Tobacco Companies Spend Billions to Market Their Products
Tobacco companies spend billions of dollars each year to market, advertise and promote their products. Because fewer adults are smoking today, tobacco companies also heavily market products to young people to encourage them to try their products and continue using them.1 The industry uses a variety of marketing tactics, all aimed at influencing audiences to find their products appealing and socially desirable.
There’s a reason companies spend all of this money on advertising—it works. According to the U.S. Surgeon General, there is a direct relationship between the advertising and promotional efforts of tobacco companies and the initiation and progression of tobacco use among young people.3
The majority of marketing expenditures for tobacco companies includes:
- Price discounts paid to retailers and wholesalers to reduce the price of cigarettes to consumers
- Promotional allowances paid to retailers, such as payments for stocking, shelving, displaying and merchandising particular brands
- Promotional allowances paid to wholesalers, such as payments for volume rebates, incentive payments, value-added services and promotions
In 2018, cigarette and smokeless tobacco companies spent approximately the following on marketing in the U.S. alone:
- $25 million each day
- $28 for every person, children included
- $265 per year for each U.S. adult tobacco user
Targeting Specific Populations
Tobacco companies target several populations, including youth and young adults, women, African-Americans and racial and ethnic communities with marketing for their products.
Youth and Young Adults
Tobacco ads make smoking and vaping appear appealing to increase the desire to smoke. Tobacco companies also have a long history of developing and marketing flavored tobacco products as starter products that attract kids. These products undermine the nation’s efforts to reduce youth tobacco use and put young adults at risk of nicotine addiction.
Tobacco companies continue to produce brands specifically for women, using marketing tactics dominated by themes of empowerment, desirability and independence that often feature slim, attractive and athletic models.
The tobacco industry has a long history of going to great lengths to target the Black community. Decades of research affirms patterns of strategic marketing to Black people through point-of-sale marketing, price discounts, branding and traditional advertising venues, particularly for mentholated, cigars and cigarillos. Strategies also include campaigns that use urban culture and language, tobacco-sponsored hip-hop bar nights with free samples and direct mail promotions.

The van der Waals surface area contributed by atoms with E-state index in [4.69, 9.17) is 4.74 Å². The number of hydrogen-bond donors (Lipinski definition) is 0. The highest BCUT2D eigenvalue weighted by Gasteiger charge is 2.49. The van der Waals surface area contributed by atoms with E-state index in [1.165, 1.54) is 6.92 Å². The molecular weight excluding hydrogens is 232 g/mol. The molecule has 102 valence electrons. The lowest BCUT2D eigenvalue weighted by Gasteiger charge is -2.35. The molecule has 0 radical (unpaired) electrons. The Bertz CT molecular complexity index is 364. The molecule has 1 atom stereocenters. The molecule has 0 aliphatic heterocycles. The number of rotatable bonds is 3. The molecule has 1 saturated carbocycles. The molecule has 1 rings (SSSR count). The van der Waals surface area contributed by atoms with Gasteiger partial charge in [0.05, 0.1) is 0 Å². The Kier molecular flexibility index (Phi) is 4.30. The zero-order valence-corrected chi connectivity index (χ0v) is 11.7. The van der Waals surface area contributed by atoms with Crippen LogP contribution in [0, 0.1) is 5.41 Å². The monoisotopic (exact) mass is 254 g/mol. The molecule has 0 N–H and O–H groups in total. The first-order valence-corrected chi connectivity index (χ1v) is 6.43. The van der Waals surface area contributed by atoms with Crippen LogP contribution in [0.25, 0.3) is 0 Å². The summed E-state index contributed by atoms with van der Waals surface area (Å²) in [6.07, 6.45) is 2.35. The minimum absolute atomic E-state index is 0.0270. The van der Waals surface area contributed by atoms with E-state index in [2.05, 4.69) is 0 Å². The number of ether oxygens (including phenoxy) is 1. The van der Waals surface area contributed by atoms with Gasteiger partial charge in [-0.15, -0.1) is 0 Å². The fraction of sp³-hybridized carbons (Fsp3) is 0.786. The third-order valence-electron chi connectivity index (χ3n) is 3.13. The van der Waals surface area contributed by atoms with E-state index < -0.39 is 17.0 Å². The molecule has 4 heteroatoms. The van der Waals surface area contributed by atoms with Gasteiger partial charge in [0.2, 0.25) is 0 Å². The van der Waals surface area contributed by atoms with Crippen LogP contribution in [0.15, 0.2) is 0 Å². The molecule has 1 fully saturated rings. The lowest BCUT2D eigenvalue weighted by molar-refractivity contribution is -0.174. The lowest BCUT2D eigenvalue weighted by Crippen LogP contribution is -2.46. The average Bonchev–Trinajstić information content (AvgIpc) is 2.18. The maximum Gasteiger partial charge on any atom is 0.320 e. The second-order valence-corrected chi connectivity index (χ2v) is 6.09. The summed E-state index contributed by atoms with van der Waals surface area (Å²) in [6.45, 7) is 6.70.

Racial and Ethnic Communities
The advertisement of particular products and brands appear to target members of racial and minority communities. For example, marketing to Hispanics, American Indians and Alaskan Natives has included the promotion of cigarette brands with names like Rio, Dorado and American Spirit. Other tactics include sponsorship of cultural festivals or activities related to Heritage Months, heavy billboard and in-store advertisements in predominantly urban Asian American communities, and financial and in-kind contributions to ethnic community organizations.
Marketing to Youth and Disadvantaged Communities
Tobacco companies are creative in using location targeting to advertise to their target populations. Documents obtained from tobacco companies show evidence that corporate marketers target convenience stores, grocery stores and other tobacco vendors near schools and playgrounds in an effort to attract young tobacco.
Research shows that schools with more stores within walking distance have higher smoking prevalence than schools with fewer retailers nearby.2 Researchers also found that the closer retailers were located to a public high school, the more likely they were to display exterior tobacco advertising.5
In addition, there’s a higher density of tobacco-retailers in low-income neighborhoods which results in more exposure to point-of-sale advertising. In particular—there are more tobacco retailers near schools in low-income areas than in other areas.
Countering the Message
Many organizations are working to counter tobacco product ads through TV and radio commercials, posters and other media messages aimed at kids and teens.
- “The Real Cost” Youth E-Cigarette Prevention Campaign by the FDA
- Behind the Haze: “Deceptions on Display” by Rescue Agency
- Vaping: The Hit Your Brain Takes by Addiction Policy Forum
Learn how you can take action at home, on your campus and in your community for tobacco prevention and cessation for youth. You can also learn more about what the State is doing to work toward a tobacco-free Louisiana. Join the Tobacco-Free Louisiana Coalition to get involved in making changes.